The fundamental basis of essentially every religion is love of all people. Not "love of all people unless they're different from me." Or "love of all people unless I disagree with them." Love of ALL people. And it's hard to love someone when you're too concerned about shouting them into compliance with your beliefs. Part of being a loving Christian (or simply a loving human being) is being understanding and accommodating of other people's beliefs, lifestyles, and worldviews. Differences aren't sins. They're human.
I want to throw out a "controversial" statement: believing in God and believing in science are not mutually exclusive terms. Whoa. I know. But why can't it be that God made science? Why do those have to be separate entities? The Bible was written 2000+ years ago, when we didn't understand germs or the shape of the Earth, let a lone the structure of the universe or the way the human brain works. It's not that I doubt that the events happened. I just think that, in context, scientific discoveries can be a wonderful supplement to what's written in the Bible. The writers needed a way to explain the world around them, in much the same way as the Greeks and Romans did when they wrote their mythology. Albert Einstein (who was Jewish) always claimed that the reason he wanted to study science was so that he could better understand God. That seems to me like a wonderfully logical reason for inquiry. The fact that we've come so far in our scientific understanding should be a sign that we further understand our God and the world He created. And isn't that a wonderful thing?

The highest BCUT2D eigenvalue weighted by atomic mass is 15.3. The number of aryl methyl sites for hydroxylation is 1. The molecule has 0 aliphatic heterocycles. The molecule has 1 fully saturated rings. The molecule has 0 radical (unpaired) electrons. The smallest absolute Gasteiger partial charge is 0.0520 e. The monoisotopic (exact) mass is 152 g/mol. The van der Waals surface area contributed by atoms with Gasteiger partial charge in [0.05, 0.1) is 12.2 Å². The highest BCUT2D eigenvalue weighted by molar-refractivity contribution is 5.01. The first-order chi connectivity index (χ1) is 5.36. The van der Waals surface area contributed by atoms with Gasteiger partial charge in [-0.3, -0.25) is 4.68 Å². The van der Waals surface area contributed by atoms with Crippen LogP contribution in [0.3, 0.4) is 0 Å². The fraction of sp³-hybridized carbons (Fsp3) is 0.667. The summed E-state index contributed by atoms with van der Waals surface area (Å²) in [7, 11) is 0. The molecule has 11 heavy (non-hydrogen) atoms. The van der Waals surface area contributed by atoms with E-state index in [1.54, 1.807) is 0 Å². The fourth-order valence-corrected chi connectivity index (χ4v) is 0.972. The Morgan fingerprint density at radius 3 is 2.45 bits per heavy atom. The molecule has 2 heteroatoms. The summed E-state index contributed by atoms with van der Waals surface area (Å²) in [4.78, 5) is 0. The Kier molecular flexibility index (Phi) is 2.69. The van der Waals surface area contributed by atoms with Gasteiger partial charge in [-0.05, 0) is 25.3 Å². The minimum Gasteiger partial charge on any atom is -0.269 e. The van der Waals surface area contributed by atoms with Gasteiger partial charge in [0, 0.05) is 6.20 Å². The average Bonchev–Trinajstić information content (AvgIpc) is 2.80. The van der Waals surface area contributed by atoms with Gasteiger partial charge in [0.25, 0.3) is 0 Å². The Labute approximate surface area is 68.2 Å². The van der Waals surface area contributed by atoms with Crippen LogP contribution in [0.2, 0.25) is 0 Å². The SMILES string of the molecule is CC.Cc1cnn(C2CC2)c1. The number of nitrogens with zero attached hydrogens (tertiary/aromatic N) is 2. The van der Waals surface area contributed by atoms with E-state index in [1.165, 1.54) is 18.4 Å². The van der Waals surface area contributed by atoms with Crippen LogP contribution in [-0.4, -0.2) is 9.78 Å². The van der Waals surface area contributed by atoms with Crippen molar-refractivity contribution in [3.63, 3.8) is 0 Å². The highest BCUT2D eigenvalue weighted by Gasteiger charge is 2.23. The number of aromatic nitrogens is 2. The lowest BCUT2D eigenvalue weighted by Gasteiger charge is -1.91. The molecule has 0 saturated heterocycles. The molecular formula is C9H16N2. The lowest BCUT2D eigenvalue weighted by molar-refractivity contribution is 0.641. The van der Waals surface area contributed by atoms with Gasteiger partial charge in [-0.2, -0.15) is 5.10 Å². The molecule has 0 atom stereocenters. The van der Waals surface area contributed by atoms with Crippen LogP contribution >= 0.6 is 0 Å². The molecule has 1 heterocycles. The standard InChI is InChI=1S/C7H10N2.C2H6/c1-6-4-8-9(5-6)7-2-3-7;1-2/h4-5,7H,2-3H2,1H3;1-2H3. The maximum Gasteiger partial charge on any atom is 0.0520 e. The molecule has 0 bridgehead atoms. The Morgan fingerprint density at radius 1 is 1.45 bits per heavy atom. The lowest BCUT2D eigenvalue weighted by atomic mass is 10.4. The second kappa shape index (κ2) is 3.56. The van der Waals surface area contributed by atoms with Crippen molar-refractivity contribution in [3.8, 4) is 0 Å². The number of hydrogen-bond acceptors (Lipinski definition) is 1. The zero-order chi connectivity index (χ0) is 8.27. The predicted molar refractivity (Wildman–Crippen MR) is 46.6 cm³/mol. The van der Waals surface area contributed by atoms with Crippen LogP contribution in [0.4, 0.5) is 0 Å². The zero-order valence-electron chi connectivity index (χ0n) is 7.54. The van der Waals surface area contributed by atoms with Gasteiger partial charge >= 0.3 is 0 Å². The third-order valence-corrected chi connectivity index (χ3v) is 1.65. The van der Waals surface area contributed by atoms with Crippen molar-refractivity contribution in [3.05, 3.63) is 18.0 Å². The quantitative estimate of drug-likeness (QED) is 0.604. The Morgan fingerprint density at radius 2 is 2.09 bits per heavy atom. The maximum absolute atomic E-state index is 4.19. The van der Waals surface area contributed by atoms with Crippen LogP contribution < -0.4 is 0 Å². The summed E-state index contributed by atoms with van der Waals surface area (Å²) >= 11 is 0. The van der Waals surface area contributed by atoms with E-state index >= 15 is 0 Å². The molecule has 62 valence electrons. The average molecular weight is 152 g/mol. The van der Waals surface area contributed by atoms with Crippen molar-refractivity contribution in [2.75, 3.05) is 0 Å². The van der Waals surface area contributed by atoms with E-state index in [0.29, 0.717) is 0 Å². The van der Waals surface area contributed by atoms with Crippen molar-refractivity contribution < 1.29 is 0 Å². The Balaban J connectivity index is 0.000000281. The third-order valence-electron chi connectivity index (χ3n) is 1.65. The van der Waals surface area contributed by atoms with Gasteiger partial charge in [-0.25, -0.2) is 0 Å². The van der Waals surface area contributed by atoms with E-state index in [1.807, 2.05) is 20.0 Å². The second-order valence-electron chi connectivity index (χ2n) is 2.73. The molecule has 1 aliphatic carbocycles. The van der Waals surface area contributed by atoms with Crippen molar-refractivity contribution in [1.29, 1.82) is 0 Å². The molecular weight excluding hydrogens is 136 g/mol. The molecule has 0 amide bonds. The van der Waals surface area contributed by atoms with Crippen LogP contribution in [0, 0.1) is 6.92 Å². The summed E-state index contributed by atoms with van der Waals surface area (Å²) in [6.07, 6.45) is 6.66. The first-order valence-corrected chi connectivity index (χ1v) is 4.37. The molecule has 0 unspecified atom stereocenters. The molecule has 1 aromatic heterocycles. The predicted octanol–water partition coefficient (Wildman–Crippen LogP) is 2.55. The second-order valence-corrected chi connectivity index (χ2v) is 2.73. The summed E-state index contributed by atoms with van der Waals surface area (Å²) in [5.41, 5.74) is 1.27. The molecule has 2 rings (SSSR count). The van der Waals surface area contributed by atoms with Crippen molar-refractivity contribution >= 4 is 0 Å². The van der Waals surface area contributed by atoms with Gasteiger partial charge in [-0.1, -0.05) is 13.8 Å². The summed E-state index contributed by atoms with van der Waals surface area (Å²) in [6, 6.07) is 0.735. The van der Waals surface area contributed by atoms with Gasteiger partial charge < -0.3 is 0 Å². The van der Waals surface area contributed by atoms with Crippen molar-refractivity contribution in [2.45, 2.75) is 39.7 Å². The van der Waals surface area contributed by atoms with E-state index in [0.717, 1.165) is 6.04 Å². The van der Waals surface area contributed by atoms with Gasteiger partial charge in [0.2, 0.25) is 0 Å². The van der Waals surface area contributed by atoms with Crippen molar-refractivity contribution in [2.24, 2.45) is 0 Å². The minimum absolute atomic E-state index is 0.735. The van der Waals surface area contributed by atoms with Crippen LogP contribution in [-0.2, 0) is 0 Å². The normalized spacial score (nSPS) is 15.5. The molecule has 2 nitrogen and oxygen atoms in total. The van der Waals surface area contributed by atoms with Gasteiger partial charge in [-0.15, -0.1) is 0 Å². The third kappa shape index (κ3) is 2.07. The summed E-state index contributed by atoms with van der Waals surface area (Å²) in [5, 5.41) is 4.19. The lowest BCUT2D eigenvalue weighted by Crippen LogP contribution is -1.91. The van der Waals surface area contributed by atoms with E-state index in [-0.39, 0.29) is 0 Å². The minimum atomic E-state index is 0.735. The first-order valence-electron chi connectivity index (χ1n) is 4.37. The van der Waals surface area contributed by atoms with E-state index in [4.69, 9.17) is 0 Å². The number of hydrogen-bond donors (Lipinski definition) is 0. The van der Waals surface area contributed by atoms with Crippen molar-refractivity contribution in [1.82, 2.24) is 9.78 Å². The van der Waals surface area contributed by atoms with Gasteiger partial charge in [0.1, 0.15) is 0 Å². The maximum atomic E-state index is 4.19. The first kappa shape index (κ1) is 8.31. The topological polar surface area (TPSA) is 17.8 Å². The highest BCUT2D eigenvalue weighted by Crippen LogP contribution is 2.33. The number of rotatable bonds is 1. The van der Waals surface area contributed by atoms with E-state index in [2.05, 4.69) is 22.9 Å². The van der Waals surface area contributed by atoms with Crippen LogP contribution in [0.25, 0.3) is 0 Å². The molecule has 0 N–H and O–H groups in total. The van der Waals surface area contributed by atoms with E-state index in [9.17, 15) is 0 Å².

The Dalai Lama says, "If scientific analysis were conclusively to demonstrate certain claims in Buddhism to be false, then we must accept the findings of science and abandon those claims." If the Dalai Lama can say this about Buddhism, what's stopping us from saying it about Christianity? It's a futile struggle to try and ignore things proven to be true just to avoid admitting being wrong. It doesn't make anything better. It just makes everyone frustrated.